Saturday, February 27, 2010

Relationship between autism and cancer?

I just ran across this study and wanted to point it out.  The implication of this study is sure to raise a few eyebrows.

The Correlation between Rates of Cancer and Autism: An Exploratory Ecological Investigation

Autism is associated with high rates of genomic aberrations, including chromosomal rearrangements and de novo copy-number variations. These observations are reminiscent of cancer, a disease where genomic rearrangements also play a role. We undertook a correlative epidemiological study to explore the possibility that shared risk factors might exist for autism and specific types of cancer.

Methodology/Principal Findings
To determine if significant correlations exist between the prevalence of autism and the incidence of cancer, we obtained and analyzed state-wide data reported by age and gender throughout the United States. Autism data were obtained from the U.S. Department of Education via the Individuals with Disabilities Education Act (IDEA) (2000–2007, reported annually by age group) and cancer incidence data were obtained from the Centers for Disease Control and Prevention (CDC) (1999–2005). IDEA data were further subdivided depending on the method used to diagnose autism (DSM IV or the Code of Federal Regulations, using strict or expanded criteria). Spearman rank correlations were calculated for all possible pairwise combinations of annual autism rates and the incidence of specific cancers. Following this, Bonferroni's correction was applied to significance values. Two independent methods for determining an overall combined p-value based on dependent correlations were obtained for each set of calculations. High correlations were found between autism rates and the incidence of in situ breast cancer (p≤10−10, modified inverse chi square, n = 16) using data from states that adhere strictly to the Code of Federal Regulations for diagnosing autism. By contrast, few significant correlations were observed between autism prevalence and the incidence of 23 other female and 22 male cancers.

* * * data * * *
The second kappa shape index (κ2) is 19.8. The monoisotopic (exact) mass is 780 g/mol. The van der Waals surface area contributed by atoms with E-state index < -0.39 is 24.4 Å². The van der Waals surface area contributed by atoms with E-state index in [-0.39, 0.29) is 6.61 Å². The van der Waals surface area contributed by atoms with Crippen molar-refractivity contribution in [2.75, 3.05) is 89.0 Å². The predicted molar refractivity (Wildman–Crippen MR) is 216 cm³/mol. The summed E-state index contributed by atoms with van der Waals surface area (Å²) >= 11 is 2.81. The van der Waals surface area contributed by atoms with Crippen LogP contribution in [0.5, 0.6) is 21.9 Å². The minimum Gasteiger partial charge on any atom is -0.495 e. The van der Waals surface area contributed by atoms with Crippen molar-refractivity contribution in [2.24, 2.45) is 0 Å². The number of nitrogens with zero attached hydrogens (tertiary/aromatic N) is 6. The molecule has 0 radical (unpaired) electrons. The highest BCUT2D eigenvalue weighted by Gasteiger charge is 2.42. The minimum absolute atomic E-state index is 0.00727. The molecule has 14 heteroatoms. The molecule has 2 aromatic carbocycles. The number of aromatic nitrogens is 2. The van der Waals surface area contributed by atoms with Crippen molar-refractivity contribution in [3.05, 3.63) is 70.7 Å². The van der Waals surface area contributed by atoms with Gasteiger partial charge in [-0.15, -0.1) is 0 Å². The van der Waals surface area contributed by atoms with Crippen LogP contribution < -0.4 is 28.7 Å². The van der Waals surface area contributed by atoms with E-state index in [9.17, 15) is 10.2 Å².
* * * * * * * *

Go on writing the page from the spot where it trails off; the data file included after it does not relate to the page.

These findings suggest that there may be an association between autism and specific forms of cancer.

The text of the study is freely available, so I suggest you read it if you are interested


  1. "I did not intend to misquote you but your sentence was so poorly constructed that misunderstanding it was very easy. I had to go back and read what you wrote several times now to see what you were talking about.

    If you do not want people to misunderstand, perhaps you should work on expressing yourself better rather than accusing me of purposely misinterpreting what you are saying.

    Now don't you feel ashamed of yourself, pointing out the faults of others, especially those with dyslexia and Asperger's? In the community, we've always granted him the "standard Larry exception", exactly because he's easily misread.

  2. Clay,

    This is not really the place for this sort of comment, if you feel the need to heckle me for what I have written elsewhere, feel free to use the e-mail link to the left.

    However, I was not aware that that the commenter in question had dyslexia. I take people at their word, and when that involves online conversations, that is what they have written.

    Even if I had known, I would have responded in a similar fashion. A simple "I didn't mean to say that" or "you misunderstood me" would have been all that was required and I would have accepted that at face value. But instead it was an implication that I purposely misquoted him, which I did not.

    Now that I know that he has issues with this, I will take more care in the future when I read his comments.

    But no, I don't feel ashamed.

  3. "feel free to use the e-mail link to the left."

    Ah, I didn't see that. And I brought it here because the Mitchell won't let me respond there, even when I'm nice.

    And don't believe Best about me drinking, my parents did that, it's not for me. See recent post: